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Celebrating Title IX: Schmidt thankful for busy, rewarding career



EDITOR'S NOTE: The Kansas State High School Activities Association is currently in the midst of its 50 for 50 project, celebrating the 50th anniversary of Title IX, which opened the door for female athletes across the United States. As part of that project TopSports.news contributor Rick Peterson wrote the following story on former Shawnee Heights and Washburn University multi-sport star Dani (McHenry) Schmidt.


   Former Shawnee Heights multi-sport star and Washburn University Hall of Famer Dani (McHenry) Schmidt was never shy about trying any sport and will be forever grateful that she had that opportunity. 

   Title IX, which is marking its 50th anniversary during the 2021-22 school year, opened doors for female athletes across the United States and Schmidt took full advantage, participating in soccer, softball, volleyball and basketball growing up. 

   By the time Schmidt entered Shawnee Heights High School in the late 1990s Title IX had been in effect for some 26 years and she said she had plenty of options to further her skills. 

   “I would honestly say that where I fell into it, I never felt like we were second to boys sports or that there wasn’t an opportunity,’’ Schmidt said. “If I wanted to do something I felt like I was afforded the opportunity. 

   “Obviously there was a lot of hard work and all of that before me to get to that point by the women who started Title IX and got things up and running, and because of all their hard work I never felt like I was at a disadvantage by being a female or that I couldn’t go do something if it was really something I wanted to go do.’’ 

DaniMcHenry2After winning two state volleyball titles at Shawnee Heights, Dani (McHenry) Schmidt went on to earn All-America volleyball honors and play on a national cham[ionship basketball team at Washburn University. [Photo courtesy of Washburn Athletics]

   Schmidt’s father, Ron McHenry, is the longtime women’s basketball coach at Washburn University, coaching the Ichabods to the 2004-05 NCAA Division II National Championship, and Dani said her father was very good about encouraging her and her siblings’ athletic endeavors without pressuring them. 

   Dani’s younger sister, Sami, is the head volleyball coach at Shawnee Heights while her younger brother, Ronnie, is Washburn’s head men’s golf coach. 

   “My dad obviously wanted to provide us opportunities, but I never had to have a conversation with him where I was like, ‘You’re making me do something that I don’t want to do,’ ‘’ Schmidt said. “And I think he would have been OK with that if it ever got to that point.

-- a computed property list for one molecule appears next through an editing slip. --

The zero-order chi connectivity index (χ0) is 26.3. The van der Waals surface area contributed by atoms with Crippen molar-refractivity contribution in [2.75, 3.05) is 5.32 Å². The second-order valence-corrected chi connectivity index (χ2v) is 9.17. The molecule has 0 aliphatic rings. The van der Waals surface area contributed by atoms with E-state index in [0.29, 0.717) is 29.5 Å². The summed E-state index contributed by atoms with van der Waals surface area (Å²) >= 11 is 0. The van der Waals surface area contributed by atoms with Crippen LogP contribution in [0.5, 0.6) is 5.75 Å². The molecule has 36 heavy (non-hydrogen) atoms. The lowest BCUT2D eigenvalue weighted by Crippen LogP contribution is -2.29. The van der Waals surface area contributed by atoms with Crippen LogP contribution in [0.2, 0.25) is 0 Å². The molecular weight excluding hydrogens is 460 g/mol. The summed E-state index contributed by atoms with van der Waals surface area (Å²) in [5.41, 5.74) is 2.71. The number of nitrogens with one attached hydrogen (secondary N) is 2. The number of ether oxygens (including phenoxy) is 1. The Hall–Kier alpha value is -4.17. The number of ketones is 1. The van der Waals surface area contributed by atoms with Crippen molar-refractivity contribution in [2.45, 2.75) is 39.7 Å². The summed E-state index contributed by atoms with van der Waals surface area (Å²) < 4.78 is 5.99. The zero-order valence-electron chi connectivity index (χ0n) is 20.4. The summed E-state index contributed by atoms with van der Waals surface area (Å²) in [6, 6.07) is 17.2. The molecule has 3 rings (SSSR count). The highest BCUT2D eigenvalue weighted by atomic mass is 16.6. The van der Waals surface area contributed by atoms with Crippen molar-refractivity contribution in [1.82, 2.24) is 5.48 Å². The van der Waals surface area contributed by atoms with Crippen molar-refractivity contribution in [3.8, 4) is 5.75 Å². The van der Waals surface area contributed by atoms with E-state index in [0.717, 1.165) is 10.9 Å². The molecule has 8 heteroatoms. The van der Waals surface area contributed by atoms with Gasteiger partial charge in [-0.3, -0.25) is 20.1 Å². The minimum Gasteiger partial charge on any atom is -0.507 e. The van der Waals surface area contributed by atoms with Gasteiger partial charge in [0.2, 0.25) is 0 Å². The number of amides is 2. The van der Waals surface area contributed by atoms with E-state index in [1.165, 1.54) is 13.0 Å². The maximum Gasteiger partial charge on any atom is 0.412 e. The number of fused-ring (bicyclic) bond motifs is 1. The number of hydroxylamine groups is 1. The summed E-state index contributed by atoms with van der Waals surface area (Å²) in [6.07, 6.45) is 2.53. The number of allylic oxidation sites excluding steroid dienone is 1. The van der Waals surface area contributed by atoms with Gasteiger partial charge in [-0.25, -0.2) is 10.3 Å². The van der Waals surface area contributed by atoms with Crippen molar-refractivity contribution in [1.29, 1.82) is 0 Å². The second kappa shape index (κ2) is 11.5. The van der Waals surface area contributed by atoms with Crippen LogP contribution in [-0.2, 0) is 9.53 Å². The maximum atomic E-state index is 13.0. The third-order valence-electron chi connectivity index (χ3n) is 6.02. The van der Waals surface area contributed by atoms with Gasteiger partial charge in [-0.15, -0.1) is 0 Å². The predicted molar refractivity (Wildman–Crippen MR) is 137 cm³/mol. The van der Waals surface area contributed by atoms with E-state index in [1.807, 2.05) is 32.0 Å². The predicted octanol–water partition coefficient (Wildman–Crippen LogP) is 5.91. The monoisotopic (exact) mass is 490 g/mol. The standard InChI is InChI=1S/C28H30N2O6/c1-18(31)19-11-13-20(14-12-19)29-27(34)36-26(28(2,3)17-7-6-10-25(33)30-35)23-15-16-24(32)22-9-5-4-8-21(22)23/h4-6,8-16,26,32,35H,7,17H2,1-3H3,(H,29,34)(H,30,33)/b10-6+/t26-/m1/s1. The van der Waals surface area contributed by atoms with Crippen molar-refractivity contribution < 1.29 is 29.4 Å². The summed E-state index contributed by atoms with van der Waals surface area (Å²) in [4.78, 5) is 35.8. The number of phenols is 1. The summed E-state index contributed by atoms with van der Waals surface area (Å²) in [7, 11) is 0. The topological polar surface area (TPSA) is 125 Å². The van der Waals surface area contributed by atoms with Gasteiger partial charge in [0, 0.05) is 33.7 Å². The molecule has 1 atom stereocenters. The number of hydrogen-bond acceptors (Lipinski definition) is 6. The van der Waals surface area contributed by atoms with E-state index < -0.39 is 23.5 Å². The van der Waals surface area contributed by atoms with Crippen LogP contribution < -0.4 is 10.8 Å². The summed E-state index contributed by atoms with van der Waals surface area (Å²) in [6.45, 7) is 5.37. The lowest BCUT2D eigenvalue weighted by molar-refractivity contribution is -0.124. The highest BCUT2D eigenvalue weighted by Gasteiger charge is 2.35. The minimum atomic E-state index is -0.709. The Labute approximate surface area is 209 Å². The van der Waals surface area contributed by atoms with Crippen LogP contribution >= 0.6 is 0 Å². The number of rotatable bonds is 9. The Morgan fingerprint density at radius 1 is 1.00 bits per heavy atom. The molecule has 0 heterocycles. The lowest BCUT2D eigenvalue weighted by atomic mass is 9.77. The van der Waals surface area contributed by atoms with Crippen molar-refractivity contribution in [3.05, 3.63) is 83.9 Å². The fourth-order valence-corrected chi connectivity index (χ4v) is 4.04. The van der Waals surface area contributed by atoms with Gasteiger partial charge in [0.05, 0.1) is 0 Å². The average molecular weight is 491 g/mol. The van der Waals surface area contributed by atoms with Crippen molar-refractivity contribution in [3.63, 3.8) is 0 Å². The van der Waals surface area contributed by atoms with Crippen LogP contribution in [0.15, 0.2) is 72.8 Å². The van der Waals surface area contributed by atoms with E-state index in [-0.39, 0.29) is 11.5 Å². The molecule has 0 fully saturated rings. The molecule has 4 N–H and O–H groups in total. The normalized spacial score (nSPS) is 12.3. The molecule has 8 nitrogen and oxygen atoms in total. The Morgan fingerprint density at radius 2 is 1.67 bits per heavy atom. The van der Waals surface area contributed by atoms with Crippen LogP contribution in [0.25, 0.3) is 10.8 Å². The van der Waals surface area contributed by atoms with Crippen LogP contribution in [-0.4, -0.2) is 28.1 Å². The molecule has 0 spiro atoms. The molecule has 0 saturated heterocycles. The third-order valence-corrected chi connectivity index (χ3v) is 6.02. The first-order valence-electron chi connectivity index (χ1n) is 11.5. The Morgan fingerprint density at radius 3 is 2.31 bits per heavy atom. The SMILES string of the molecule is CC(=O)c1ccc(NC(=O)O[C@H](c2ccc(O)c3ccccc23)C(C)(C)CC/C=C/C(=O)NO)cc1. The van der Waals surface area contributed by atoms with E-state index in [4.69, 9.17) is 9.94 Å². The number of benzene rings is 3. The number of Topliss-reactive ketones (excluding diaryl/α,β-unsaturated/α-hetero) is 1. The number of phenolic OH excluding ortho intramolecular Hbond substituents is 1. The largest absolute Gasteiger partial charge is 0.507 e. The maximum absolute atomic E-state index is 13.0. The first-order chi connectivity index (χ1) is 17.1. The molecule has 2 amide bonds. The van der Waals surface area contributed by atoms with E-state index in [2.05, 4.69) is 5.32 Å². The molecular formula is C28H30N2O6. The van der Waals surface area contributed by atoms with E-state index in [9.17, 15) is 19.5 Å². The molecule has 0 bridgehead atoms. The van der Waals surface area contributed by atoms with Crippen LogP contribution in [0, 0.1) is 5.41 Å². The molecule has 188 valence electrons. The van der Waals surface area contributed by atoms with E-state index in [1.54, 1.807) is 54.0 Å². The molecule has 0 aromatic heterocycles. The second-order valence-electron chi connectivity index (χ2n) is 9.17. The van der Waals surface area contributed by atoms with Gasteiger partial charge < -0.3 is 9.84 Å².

“He was very realistic, and he had coached kids for a long time so he kind of knew what you had potential in and would kind of nudge you in that direction, but he was never over the top in terms of me not wanting to do something and being forced to do it. I never specialized and it was never like, ‘You’re going to have to pick one,’ or any of that. I was able to do it all.’’ 

   Schmidt eventually narrowed her focus to volleyball and basketball, leading Shawnee Heights to back-to-back Class 5A state volleyball championships in 1999 and 2000 while also starring for the T-Birds' basketball team. 

   After a stint with Kansas’ volleyball team, Schmidt transferred to Washburn, where she continued to be a multi-sport athlete. 

Dani McHenryDani (McHenry) Schmidt [Washburn Athletics]

A three-time All-MIAA pick, Schmidt became the first AVCA All-American in Washburn history when she earned honorable mention in 2003 and she was a third-team pick in 2004, finishing her career with 1,491 kills while leading WU to its first NCAA Tournament appearance in 2002. 

   McHenry also played basketball under her father for four years, playing on WU’s national championship team and helping Washburn win four MIAA regular season titles.  

   In an age where a lot of athletes are encouraged to specialize at a young age, McHenry is a firm believer in the benefits of playing multiple sports, at least through high school.

   “I think it 100 percent helped me,’’ she said. “I don’t ever see a negative, honestly, with kids trying multiple sports. Usually, what specialization turns into is that’s what you’re best at, but I have young kids now and that sport may not be what your body grows in to and it may not be what you eventually like in five years. 

   “I have a hard time with making kids pick that (one sport) at a young age and that doesn’t even get into the injuries and overworking the body. Getting to play more than one sport you usually have a different group of kids, and you use different body skills and movements. I was very fortunate that I was able to do that.’’ 

   Schmidt and her husband, Jesse, who was also a standout athlete at Shawnee Heights and Washburn, are the parents of three sons and Dani said they do their best to make sure their children get the same opportunities they had to experience everything sports has to offer.

   “They play soccer and they play baseball, basketball, flag football,’’ Schmidt said. “We’re kind of letting them try it all and, honestly, if you ask them, they’ll change their favorite sport with whatever season it is and I’m fine with that.’’ 

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